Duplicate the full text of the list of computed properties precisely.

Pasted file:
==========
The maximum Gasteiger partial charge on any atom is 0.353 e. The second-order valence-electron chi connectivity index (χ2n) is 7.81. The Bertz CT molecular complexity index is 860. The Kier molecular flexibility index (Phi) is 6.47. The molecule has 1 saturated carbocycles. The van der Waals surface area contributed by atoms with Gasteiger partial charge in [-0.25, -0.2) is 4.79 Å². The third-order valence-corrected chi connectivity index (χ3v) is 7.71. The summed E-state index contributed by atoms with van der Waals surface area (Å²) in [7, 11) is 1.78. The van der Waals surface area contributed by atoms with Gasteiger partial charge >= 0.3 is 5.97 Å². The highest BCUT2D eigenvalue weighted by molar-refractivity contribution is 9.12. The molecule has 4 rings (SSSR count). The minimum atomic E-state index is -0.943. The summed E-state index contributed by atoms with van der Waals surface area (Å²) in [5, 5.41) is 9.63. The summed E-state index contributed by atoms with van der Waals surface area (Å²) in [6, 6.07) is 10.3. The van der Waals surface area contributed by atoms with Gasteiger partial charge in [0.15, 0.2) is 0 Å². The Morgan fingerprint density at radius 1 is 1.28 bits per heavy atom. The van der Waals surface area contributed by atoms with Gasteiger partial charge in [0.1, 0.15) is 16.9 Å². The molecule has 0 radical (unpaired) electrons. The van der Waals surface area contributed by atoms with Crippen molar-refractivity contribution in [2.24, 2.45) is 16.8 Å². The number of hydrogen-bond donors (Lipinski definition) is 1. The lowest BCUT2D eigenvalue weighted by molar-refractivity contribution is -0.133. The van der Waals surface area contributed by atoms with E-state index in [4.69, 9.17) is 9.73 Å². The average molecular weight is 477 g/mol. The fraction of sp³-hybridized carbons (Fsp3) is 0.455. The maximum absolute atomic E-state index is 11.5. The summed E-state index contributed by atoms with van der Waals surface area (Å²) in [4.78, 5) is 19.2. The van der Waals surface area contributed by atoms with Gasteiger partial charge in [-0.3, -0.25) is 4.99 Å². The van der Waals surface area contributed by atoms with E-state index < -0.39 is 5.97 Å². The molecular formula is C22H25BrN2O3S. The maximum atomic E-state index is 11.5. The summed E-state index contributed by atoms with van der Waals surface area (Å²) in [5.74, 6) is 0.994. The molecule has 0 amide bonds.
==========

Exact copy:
The maximum Gasteiger partial charge on any atom is 0.353 e. The second-order valence-electron chi connectivity index (χ2n) is 7.81. The Bertz CT molecular complexity index is 860. The Kier molecular flexibility index (Phi) is 6.47. The molecule has 1 saturated carbocycles. The van der Waals surface area contributed by atoms with Gasteiger partial charge in [-0.25, -0.2) is 4.79 Å². The third-order valence-corrected chi connectivity index (χ3v) is 7.71. The summed E-state index contributed by atoms with van der Waals surface area (Å²) in [7, 11) is 1.78. The van der Waals surface area contributed by atoms with Gasteiger partial charge >= 0.3 is 5.97 Å². The highest BCUT2D eigenvalue weighted by molar-refractivity contribution is 9.12. The molecule has 4 rings (SSSR count). The minimum atomic E-state index is -0.943. The summed E-state index contributed by atoms with van der Waals surface area (Å²) in [5, 5.41) is 9.63. The summed E-state index contributed by atoms with van der Waals surface area (Å²) in [6, 6.07) is 10.3. The van der Waals surface area contributed by atoms with Gasteiger partial charge in [0.15, 0.2) is 0 Å². The Morgan fingerprint density at radius 1 is 1.28 bits per heavy atom. The van der Waals surface area contributed by atoms with Gasteiger partial charge in [0.1, 0.15) is 16.9 Å². The molecule has 0 radical (unpaired) electrons. The van der Waals surface area contributed by atoms with Crippen molar-refractivity contribution in [2.24, 2.45) is 16.8 Å². The number of hydrogen-bond donors (Lipinski definition) is 1. The lowest BCUT2D eigenvalue weighted by molar-refractivity contribution is -0.133. The van der Waals surface area contributed by atoms with E-state index in [4.69, 9.17) is 9.73 Å². The average molecular weight is 477 g/mol. The fraction of sp³-hybridized carbons (Fsp3) is 0.455. The maximum absolute atomic E-state index is 11.5. The summed E-state index contributed by atoms with van der Waals surface area (Å²) in [4.78, 5) is 19.2. The van der Waals surface area contributed by atoms with Gasteiger partial charge in [-0.3, -0.25) is 4.99 Å². The van der Waals surface area contributed by atoms with E-state index < -0.39 is 5.97 Å². The molecular formula is C22H25BrN2O3S. The maximum atomic E-state index is 11.5. The summed E-state index contributed by atoms with van der Waals surface area (Å²) in [5.74, 6) is 0.994. The molecule has 0 amide bonds.